Chroot and jail

Source: Internet
Author: User
The so-called "prison" refers to modifying the root folder that a process can see through the chroot mechanism, that is, limiting a process to a specified folder, ensure that the process can only take actions on the files in the folder and Its subfolders, so as to ensure the security of the entire server.

Create a chroot "prison"

Once, daemon on Unix/Linux was started with the root permission. At that time, this seemed to be a matter of course, because server software such as Apache had to be bound to a "well-known" port (less than 1024) to listen for HTTP requests, root is the only user with such permissions.

However, server security is under greater threat as attackers become increasingly active, especially the surge in the number of buffer overflow vulnerabilities. Once a network service has a vulnerability, the attacker can ask and control the entire system. Therefore, to mitigate the negative impact of such attacks, server software is usually designed to start with root permissions, and then the server process gives up root, execute the process with a low-privilege system account. The advantage of this method is that, once the service is exploited by attackers to intrude into the service, because the process permission is very low, the attacker obtains the lower permission for asking questions, the harm to the system is much less than it has ever been.

Some attackers will try to find other system vulnerabilities to escalate permissions until they reach the root level. Because local security is much lower than remote security protection, attackers are very likely to find something in the system that can improve their permissions. Even if a local vulnerability is not found, attackers may cause other damages, such as deleting files and modifying the home page.

To further improve system security, the Linux kernel introduces the chroot mechanism. Chroot is a system call in the kernel. The software can call the database function chroot to change the root folder that a process can see. For example, Apache is installed in the/usr/local/httpd/folder and started as a root user (or other account with the same permissions, the parent process with this root permission will derive several sub-processes executed with the nobody permission, depending on the personal settings. The parent process listens to the TCP data stream of the request from 80 port, and then allocates the request to a sub-process for Processing Based on the internal algorithm. In this case, the folder of the Apache sub-process inherits from the parent process, that is,/usr/local/httpd /.

However, if the folder permission settings are incorrect, the attacked Apache sub-process can ask/usr/local,/usr,/tmp, or even the entire file system, because the root folder of the Apache process is still the root of the entire file system. If you can use chroot to restrict Apache to/usr/local/httpd, all files that Apache can access are files under/usr/local/httpd/or subfolders. The function of creating a chroot "prison" is to restrict the process permission to a subtree in the file system folder tree.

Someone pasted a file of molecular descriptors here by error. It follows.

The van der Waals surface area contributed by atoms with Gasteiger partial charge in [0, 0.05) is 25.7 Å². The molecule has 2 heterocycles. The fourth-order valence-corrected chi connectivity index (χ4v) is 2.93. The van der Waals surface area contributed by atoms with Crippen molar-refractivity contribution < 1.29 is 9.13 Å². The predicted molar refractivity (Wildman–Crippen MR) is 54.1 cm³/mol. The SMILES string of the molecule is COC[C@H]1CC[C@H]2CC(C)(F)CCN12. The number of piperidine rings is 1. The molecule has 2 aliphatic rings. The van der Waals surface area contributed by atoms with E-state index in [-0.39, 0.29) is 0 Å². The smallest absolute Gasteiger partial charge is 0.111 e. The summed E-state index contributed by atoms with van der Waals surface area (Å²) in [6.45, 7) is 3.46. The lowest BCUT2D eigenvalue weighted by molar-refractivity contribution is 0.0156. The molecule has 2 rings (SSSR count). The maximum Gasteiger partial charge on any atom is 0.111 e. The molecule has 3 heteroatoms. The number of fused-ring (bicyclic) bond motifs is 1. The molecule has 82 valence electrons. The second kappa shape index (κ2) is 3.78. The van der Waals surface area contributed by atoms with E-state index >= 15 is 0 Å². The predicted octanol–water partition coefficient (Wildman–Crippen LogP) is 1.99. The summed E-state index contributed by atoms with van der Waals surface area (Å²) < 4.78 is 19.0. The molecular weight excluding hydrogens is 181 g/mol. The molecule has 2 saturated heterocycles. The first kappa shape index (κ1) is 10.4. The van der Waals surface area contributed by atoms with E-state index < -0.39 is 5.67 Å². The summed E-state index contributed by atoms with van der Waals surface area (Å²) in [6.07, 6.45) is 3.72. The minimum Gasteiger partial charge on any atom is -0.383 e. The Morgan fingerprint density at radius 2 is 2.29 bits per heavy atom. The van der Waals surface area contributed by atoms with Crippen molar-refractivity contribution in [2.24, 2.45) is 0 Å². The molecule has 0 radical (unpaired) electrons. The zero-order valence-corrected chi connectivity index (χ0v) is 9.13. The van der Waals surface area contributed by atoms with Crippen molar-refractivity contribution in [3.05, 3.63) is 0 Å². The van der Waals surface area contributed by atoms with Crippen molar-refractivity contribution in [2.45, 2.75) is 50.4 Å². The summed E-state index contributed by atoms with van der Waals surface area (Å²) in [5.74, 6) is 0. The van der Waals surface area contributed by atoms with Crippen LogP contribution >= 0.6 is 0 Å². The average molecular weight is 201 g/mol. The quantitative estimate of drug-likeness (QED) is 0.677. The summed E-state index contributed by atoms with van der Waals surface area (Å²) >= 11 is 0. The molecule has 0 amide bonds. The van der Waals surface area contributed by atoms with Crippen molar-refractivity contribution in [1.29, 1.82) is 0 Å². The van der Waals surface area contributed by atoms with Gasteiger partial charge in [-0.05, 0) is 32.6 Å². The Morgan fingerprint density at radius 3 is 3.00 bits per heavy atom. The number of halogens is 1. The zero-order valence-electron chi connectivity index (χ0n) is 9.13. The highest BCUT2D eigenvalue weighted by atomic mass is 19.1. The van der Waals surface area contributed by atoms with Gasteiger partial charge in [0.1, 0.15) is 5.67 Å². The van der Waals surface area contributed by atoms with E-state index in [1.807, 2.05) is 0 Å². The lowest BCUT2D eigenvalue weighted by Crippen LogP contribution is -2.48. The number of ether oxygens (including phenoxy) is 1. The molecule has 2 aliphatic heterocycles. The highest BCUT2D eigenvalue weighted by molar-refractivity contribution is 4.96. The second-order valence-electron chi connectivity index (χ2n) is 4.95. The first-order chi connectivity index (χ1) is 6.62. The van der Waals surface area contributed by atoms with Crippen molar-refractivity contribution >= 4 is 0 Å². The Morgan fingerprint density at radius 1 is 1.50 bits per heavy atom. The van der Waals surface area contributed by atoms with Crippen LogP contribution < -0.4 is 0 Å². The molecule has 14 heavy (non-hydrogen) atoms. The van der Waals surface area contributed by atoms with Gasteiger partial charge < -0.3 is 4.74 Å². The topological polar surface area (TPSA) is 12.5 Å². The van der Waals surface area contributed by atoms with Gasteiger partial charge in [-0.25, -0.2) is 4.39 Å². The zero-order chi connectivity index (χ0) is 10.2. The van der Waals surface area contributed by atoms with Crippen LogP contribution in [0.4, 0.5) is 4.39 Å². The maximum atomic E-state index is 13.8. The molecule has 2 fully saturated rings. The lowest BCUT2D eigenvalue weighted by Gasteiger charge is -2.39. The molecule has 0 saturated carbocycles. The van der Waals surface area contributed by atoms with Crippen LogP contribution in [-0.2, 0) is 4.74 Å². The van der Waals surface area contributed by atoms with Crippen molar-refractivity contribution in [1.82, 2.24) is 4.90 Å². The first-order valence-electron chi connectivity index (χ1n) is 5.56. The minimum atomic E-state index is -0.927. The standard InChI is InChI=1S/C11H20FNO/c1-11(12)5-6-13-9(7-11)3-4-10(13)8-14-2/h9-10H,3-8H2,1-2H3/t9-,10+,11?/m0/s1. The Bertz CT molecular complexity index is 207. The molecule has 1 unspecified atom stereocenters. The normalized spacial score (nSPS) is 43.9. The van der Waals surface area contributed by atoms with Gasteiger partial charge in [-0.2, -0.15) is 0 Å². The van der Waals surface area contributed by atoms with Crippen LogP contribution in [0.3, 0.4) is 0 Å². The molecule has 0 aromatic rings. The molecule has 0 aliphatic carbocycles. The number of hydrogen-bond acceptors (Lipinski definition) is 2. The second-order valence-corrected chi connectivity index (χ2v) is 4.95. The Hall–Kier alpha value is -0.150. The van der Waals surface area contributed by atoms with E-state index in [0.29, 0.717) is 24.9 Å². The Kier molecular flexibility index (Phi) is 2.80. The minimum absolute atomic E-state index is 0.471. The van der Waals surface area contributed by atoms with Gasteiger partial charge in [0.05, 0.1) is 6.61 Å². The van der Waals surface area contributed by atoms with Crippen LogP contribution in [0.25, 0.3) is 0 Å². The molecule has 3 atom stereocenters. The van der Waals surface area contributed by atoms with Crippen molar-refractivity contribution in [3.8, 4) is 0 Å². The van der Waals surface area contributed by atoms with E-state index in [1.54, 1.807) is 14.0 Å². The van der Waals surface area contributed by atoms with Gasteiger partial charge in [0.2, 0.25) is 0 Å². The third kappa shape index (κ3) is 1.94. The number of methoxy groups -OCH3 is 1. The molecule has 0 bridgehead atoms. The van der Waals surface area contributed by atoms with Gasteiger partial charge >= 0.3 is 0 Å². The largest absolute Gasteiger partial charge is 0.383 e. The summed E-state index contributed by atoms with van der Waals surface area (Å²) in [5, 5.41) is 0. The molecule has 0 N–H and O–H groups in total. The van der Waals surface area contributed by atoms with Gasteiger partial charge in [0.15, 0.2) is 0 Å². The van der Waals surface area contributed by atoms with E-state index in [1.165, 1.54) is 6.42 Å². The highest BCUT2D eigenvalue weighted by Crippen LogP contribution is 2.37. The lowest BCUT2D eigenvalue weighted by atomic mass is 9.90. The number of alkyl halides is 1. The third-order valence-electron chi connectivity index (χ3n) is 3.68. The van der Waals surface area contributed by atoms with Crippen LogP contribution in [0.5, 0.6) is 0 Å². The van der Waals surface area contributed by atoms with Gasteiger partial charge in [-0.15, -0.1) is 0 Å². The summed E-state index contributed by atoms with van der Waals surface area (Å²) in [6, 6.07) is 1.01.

Why jail?

One problem with chroot is that all programs, configuration files, and library files required for software execution must be installed in the chroot folder in advance, this folder is usually called chroot jail (chroot "prison "). Suppose you want to execute/sbin/httpd in "prison", but you cannot see the real/sbin folder in the file system. Therefore, you must create a/sbin folder in advance and copy httpd to it. At the same time, httpd requires several library files. Execute the following command to view these library files (executed in a real file system ).

     #ldd /sbin/ => /usr/local/httpd/lib/ (0x40017000) => /usr/lib/ (0x4003c000) => /lib/ (0x40043000) => /lib/tls/ (0x400eb000) => /usr/lib/ (0x400f8000) => /usr/local/httpd/lib/ (0x40118000) => /lib/ (0x40139000) => /lib/tls/ (0x4014b000) => /lib/ (0x4016d000) => /lib/ (0x4019a000) => /lib/ (0x401af000) => /lib/tls/ (0x42000000)/lib/ => /lib/ (0x40000000)

This means you also need to create the Lib folder in "prison" and copy the library file to it. This work can be handed over to the computer, and jail and other software packages can be used to help simplify the chroot "prison" establishment process.

Compile and install jail

Developed by the mongochroot project team. This package includes C Programs, Perl programs, and bash scripts that help you create chroot "prison.

First place jail.tar.gz in a random folder, and then run the command:
# Tar xzvf jail.tar.gz & CD jail/src

Modify the MAKEFILE file according to your actual situation, especially the installation path (default installation path is/usr/local) and Architecture (jail supports Linux, FreeBSD, Irix, and Solaris ), and compilation options. Run the following command:
# Make & make install

Create a chroot "prison" for jail"

Now, create a folder as the chroot "prison". Take/var/chroot/as an example. Run the following command to create an environment for chroot "prison:

In this way, "prison" is built. The jail package provides several Perl scripts as its core commands, including mkjailenv, addjailuser, and addjailsw. For example, addjailsw copies binary executable files and other related files (including library files, auxiliary files, and Device Files) from the real file system to the "prison.

Add "prison" for jail? Software

Next we need to add the "prison? Some software so that it can be executed. Run the following command to install some major software, including ls, Cat, CP and other programs and library files such as